Opening day of IUCN Regional Conservation Forum

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Over 400 delegates from governments, NGOs and the business sector from across Asia attended a dinner to mark the end of the first day of the 6th IUCN Asia Regional Conservation Forum – a three-day forum that brings together various stakeholders to discuss the current situation related to biodiversity conservation and sustainable development in Asia.

The evening reception, hosted by the Government of Thailand, started shortly after sunset in Bangkok, lending a panoramic view of the Chao Praya River from the ballroom. Having served as the venue for the plenary sessions throughout the day, the ballroom was transformed in the span of an hour to a dinner and performance space.

Thai celebrity Chonphansa Narula welcomed guests, followed by a welcome speech by H.E. General Dawpong Rattanasuwan, Minister of Natural Resource and Environment, Thailand, who recounted Thailand’s commitment to conservation and led the room through a short celebration of Queen Sirikit’s birthday.

IUCN President Zhang Xinsheng then gave a short speech, expounding on the conservation efforts of Thailand and the Queen herself and recounting the 2004 World Conservation Congress, held at the Queen Sirikit National Convention Centre, where the Queen had presided over the opening ceremony and was subsequently awarded the IUCN Gold Medal for her contributions to biodiversity conservation.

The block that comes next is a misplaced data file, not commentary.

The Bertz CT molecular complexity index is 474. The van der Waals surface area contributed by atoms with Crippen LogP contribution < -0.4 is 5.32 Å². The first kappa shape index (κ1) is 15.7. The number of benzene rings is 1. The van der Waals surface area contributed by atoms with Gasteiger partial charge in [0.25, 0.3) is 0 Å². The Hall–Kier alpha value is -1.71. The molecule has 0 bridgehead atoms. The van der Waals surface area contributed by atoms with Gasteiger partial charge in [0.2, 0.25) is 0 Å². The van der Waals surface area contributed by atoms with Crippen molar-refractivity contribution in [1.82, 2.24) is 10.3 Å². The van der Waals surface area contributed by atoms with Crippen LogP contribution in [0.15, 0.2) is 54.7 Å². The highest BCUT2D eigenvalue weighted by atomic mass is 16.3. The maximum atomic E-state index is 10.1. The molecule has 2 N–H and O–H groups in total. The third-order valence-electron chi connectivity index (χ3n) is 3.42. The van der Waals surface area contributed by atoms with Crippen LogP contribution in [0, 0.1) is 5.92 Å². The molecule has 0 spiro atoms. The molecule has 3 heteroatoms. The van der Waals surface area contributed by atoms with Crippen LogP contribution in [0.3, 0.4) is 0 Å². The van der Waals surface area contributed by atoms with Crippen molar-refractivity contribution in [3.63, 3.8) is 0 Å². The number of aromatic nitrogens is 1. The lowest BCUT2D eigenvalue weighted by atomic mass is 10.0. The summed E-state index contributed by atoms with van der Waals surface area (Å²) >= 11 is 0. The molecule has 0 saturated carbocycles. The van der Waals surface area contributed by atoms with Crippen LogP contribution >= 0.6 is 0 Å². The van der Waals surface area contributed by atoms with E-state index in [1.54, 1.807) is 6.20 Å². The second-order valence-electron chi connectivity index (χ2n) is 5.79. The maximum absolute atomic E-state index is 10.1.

Aban Marker Kabraji, Regional Director, IUCN Asia then announced the results of the elections of office bearers of the Asia Regional Committee. President Zhang then went on stage to congratulate Dr Ma Ke-ping, a professor of plant ecology in the Institute of Botany at the Chinese Academic of Sciences, on his appointment as Chair of the Asia Regional Committee.

Next, the results of the photo competition organised by IUCN Asia in the months leading up to the Regional Conservation Forum were announced by Ms Jane Lawton, head of IUCN Asia’s Communications and Private Sector Engagement. The photographs, submitted from all over Asia, were beautiful and striking — and it seemed that the photographers must have scaled mountains and lain patiently in muddy fields, waiting for the correct shadows or the rare animals to appear. The winners received a copy of the limited edition coffee table book, “The IUCN Red List: 50 Years of Conservation.”

Student dancers then came on stage, performing a traditional Thai play to entertain the participants as they ate dinners. Throughout the night, guests had the opportunity to network with fellow conservation enthusiasts and specialists, while enjoying an evening of networking, delicious food and captivating musical performances by the Srinakarintharawirote University (Prasarnmitra) and the Bangkok Symphony Orchestra.

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